The media is far freer in Venezuela than it is here in the US. Station after station is hostile to the Chavez government, even openly calling for his overthrow at times. Our corporate-owned media are either very ill-informed about world affairs or current events, thereby keeping us ill-informed, or they are complicit propaganda tools of this administration. Heaven forbid that one of the outlets, such as the New York Times, should truthfully report that BushCo did something illegal; then the outlet will be accused of doing something wrong! Conversely, we have cheerleaders in the same outlet such as Judith Miller who conspired with Scooter Libby to out CIA agent Valerie Plame. I would love to see a segment where MSNBC show hosts are brought together to discuss such subjects as the high-jacking of our democracy and/or George's lies and war of terror on the world, instead of me.
One of the reasons that President Chavez is demonized and threatened by BushCo is that he has forced American companies in his country to pay their fair share of taxes and do business properly in Venezuela. Hugo is resisting the corporate colonialism that has characterized US forced relations with South America since the USA has been a country. And one thing that we all know, or should know: BushCo is especially beholden and subservient to the corporations.
Hugo Chavez also wants to finally realize Simon de Bolivar's vision of a united South America that together can be stronger, to live more peacefully with the US and stand in solidarity against the constant meddling of all of our regimes in their affairs. North Americans should know about the despicable history of US interference in South America before they throw stones at people who want to have fully autonomous countries with control over their own natural resources.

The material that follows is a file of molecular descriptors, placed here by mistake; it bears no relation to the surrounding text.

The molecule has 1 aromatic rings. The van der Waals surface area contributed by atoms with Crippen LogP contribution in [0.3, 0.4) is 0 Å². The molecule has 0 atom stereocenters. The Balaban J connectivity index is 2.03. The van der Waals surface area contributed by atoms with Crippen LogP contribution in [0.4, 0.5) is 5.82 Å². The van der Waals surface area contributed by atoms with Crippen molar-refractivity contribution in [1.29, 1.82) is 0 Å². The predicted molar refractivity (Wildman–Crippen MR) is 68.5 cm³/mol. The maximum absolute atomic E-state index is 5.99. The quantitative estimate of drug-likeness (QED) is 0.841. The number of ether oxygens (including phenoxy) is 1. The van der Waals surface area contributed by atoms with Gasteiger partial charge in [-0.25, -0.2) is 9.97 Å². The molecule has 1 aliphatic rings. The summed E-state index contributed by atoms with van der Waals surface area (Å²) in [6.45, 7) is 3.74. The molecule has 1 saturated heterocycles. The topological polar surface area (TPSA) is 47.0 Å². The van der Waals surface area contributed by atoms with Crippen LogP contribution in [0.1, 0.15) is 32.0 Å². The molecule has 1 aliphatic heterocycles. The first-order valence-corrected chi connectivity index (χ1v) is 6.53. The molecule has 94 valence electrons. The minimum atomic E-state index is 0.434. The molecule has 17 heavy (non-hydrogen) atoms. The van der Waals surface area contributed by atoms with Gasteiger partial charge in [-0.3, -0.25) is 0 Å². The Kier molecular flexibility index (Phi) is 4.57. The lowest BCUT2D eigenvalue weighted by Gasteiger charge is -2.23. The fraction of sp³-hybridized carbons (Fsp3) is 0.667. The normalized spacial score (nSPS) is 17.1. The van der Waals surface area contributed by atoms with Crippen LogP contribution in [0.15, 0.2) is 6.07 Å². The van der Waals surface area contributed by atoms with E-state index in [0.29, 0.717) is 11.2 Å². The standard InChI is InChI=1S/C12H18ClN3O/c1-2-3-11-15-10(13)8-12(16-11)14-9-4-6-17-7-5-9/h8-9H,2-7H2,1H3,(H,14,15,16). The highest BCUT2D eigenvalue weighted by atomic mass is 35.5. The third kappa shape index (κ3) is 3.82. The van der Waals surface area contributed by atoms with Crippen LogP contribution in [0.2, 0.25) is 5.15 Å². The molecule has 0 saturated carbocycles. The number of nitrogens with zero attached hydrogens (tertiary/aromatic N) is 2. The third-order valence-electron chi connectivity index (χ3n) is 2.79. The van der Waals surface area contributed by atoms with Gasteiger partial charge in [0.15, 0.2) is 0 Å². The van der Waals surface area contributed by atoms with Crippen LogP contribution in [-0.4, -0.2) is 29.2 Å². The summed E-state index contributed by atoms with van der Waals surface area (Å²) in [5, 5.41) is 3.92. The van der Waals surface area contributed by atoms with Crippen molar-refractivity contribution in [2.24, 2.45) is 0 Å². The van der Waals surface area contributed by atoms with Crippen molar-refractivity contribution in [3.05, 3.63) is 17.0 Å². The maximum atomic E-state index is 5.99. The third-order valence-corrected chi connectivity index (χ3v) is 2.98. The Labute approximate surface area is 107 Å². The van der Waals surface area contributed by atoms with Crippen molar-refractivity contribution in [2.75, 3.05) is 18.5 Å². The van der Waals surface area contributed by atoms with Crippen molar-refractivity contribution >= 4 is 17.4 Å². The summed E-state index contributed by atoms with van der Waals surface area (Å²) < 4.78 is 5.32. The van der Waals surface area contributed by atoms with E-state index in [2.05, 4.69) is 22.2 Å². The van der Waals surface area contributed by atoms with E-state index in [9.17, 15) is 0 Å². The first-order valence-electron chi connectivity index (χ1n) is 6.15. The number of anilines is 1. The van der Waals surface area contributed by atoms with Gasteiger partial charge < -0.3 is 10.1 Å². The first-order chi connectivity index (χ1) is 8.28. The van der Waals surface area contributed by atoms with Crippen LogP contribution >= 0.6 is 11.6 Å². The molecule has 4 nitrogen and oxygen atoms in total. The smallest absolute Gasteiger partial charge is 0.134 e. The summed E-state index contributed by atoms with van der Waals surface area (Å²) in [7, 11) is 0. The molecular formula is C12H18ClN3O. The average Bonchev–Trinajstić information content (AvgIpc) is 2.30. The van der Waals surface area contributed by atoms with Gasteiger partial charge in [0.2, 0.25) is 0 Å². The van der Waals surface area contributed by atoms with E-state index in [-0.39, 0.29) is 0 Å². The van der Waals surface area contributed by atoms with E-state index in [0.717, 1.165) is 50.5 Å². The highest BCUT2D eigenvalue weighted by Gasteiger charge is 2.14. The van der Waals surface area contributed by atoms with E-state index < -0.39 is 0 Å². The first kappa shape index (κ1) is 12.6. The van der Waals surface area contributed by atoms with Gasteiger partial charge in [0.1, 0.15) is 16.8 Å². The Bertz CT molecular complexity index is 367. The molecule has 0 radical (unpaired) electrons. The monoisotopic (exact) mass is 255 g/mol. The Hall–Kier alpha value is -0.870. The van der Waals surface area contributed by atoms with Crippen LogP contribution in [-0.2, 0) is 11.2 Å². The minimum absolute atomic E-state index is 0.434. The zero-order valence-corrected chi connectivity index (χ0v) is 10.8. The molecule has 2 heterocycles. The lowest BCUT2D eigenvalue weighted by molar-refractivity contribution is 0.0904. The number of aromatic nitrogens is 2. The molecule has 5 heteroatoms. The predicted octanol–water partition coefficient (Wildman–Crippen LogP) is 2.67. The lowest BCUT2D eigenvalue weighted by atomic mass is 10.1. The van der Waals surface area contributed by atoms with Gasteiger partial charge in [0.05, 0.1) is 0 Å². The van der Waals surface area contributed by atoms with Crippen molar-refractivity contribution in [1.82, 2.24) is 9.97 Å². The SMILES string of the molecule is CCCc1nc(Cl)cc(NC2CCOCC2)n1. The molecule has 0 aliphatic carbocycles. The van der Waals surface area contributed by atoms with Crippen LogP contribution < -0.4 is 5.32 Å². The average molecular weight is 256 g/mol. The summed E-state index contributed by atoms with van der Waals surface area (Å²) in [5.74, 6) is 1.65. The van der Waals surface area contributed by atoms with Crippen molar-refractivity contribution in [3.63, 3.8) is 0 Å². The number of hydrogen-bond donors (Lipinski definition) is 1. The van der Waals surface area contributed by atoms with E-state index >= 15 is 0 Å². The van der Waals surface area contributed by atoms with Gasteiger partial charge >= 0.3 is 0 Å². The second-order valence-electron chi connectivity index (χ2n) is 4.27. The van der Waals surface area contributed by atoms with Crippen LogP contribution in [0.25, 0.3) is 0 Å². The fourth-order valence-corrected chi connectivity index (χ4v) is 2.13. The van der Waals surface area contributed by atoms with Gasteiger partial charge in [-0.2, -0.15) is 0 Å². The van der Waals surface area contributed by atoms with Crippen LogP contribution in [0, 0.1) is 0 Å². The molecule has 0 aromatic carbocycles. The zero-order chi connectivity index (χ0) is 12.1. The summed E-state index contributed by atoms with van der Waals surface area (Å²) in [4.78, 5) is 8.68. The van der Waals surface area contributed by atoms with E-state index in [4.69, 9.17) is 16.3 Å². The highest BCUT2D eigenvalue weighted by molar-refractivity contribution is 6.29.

Hugo is also doing something that George would never think of doing: he is taking from the rich to help the poor. Literacy is currently almost 100% in Venezuela, and social programs in health and education have dramatically improved since he took office, and while the poverty rate is still high, vast improvements have been made. George is a reverse Robin Hood and even steals from our grandchildren's future to further enrich the already obscenely rich of the present. I would rather live under a president like Hugo who tries to improve living conditions in his country than someone like George who is demolishing our social structures and making the poor poorer.
I will readily admit that I did say that I would rather have President Chavez than President Bush, but I didn't say that I would rather live in Venezuela. I am an American, and I love my country which I believe is on a distinctly disordered course right now. I also believe that my country can do better, and I am willing to fight to realize a vision for America where the rich share with the poor and we achieve 100% literacy and schools, day care centers, parks and clinics are built instead of prisons and the already bloated military industrial war complex.
While the world seems to be coming apart at the seams, it is also important for our mainstream, corporate-owned media to get their facts straight and report the news truthfully and with integrity instead of being tools for war and greed. Thousands of people are dying while the media are carrying out vendettas for Karl Rove.